7 practical tips for finding success in your first half-marathon.
by Megan Evoe
If you’re looking for a shiny new goal to set your sights on as a new year rolls in, why not join the thousands of people who will toe the start line of a half marathon this year? With races just around the corner and in far-flung places alike, it’s easy to pick a race destination and sign up. The tough part is making sure you know where to start, how to train, and how to survive running 13.1-miles for the first time.
We asked a handful of esteemed running coaches for their “half-marathon musts” to help you prepare better, train right, and make it to the finish line a better version of yourself.
For many first-time half-marathoners, the adrenaline rush comes as soon as they hit the “submit” button for their race. Salt Lake Triathlon Club coach Rory Duckworth will be the first one to tell you that just because you’re signed up, however, doesn’t mean you need to hit the road and run one as practice. “It’s easy to think more is better, but focus on quality miles over quantity of miles,” Duckworth says. And make sure to build your long runs and watch your paces. Going too hard on every long run could lead to injury.
Goals are everywhere: at work, school, and in our personal lives. However, when it comes to running your first half marathon, a set-in-stone goal is a sure-fire way to go down in flames. This is exactly why Tri-Hard Coaching’s Kirk Taylor uses a different approach for his novice racers. “First and foremost, have several goals, not just one like, ‘I need to qualify for Boston.'” He tells his runners to prioritize their goals, too. “For me, my first goal was not to die. Second, my goal was to finish, and finally, I set a realistic time to cross the finish line.”
Duckworth agrees, and reminds athletes to “set goals early on and remind yourself on the hard days why you are doing this!” Setting yourself up with an array of race day goals allows you to train and race with ambition. But remember that for first-timers, finishing itself is worth celebrating!
Patience pays off
Your first half-marathon brings with it a lot of excitement. You want to get out of the gates and get moving! However, figuring out how to first prepare and then pace for race day entails some serious patience.
Purplepatch coach Michael Olzinski recommends taking your time throughout the training process. “Patience in training is absolutely critical! Many athletes sign up for their first half-marathon and try to change their training habits, their weekly running regimen, and their general approach, which can be dangerous,” he says. He adds that allowing your body to adapt over time—and not forcing intense workouts too soon—can help as you ease into the training.
Easy does it
As the saying goes, “it’s not a sprint, it’s a marathon!” Going out too fast can end your first half-marathon experience before it really begins. Who wants to be in the medical tent from exhaustion in the first 10k? “Those with the best energy at the end of the race will generally be those with the best experiences,” advises Olzinski. “I generally tell beginners to look at those early miles as a long and extended warm-up—where you are hydrating and taking in calories.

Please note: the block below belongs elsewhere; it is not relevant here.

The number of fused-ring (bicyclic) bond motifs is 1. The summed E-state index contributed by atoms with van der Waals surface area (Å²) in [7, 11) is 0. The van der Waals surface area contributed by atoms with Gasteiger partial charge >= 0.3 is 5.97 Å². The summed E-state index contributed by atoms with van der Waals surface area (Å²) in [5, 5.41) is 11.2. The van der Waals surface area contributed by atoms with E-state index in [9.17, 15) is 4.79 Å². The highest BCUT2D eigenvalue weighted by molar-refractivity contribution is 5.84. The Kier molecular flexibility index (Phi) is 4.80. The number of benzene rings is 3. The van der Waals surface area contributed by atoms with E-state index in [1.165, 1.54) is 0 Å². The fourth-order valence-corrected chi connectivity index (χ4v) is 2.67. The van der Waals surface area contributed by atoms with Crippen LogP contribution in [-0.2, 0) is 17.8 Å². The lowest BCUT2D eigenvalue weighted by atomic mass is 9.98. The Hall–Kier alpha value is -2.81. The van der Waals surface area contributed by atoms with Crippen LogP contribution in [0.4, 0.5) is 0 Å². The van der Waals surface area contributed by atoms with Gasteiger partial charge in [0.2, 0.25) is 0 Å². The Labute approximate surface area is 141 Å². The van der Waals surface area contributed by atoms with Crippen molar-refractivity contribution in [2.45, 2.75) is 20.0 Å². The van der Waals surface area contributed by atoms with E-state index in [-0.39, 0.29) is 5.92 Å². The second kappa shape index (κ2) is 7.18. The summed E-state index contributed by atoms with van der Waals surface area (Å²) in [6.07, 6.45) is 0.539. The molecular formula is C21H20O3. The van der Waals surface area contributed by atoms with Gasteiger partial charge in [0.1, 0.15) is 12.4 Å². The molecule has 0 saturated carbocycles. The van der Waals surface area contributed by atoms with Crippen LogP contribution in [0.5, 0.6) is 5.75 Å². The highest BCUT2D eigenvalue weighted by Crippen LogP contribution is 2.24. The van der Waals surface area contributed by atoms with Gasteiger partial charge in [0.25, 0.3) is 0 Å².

Coach Todd Pringle of Project IRONMAN, also keeps it simple for first-time racers with his “rule of thirds.” He suggests keeping the first third very easy pace, pushing a little harder in the second third of the race, and then emptying your tank in the final third. “Obviously, don’t empty the tank all at once at the end so you can enjoy your special achievement,” he adds.
Practice, practice, practice
No matter what your pre-race breakfast may be, make sure you are giving yourself the chance to be successful by practicing your race day strategies. If oatmeal has been your go-to meal for long runs, don’t try something new on race morning.
This not only applies to breakfast, but to your racing fuel and supplies. Make sure you find a gel or treat that keeps your stomach happy on a long run and stick with it on race day. Also, don’t wait for race day to sport that new running outfit or shoes, as cute as they may be. Olzinski says his race-day musts include body gliding his feet and bringing a supply of pain reliever on the course in case you need it. (Of course, he’s practiced enough to know they work for him.)
Laugh out loud
If you’ve ever watched a running race, you might see many grimacing faces, runners tripping, or other unplanned follies. If things don’t go your way with every mile, laughing it off just might make your first marathon more enjoyable and less stressful. “Try to enjoy the day and approach the rough spots with a sense of humor. Humor can do miraculous things when you’re in pain,” says Taylor.
Celebrate good times
As you begin training for your first half marathon, it may feel like you are hitting bump after bump in the road as you test body and mind in this new journey. Make sure you take the time to enjoy the smaller victories along the way—whether that means your first double-digit mile run or surviving your first set of fartleks.
“Remember why you do this,” says Swim Bike Mom founder and coach, Meredith Atwood. “Make sure you celebrate everything that you are and the amazing things your body can do. That’s what this journey is all about—your heart and soul.” Coach Pringle adds: “You will only have one first half marathon, so enjoy it!”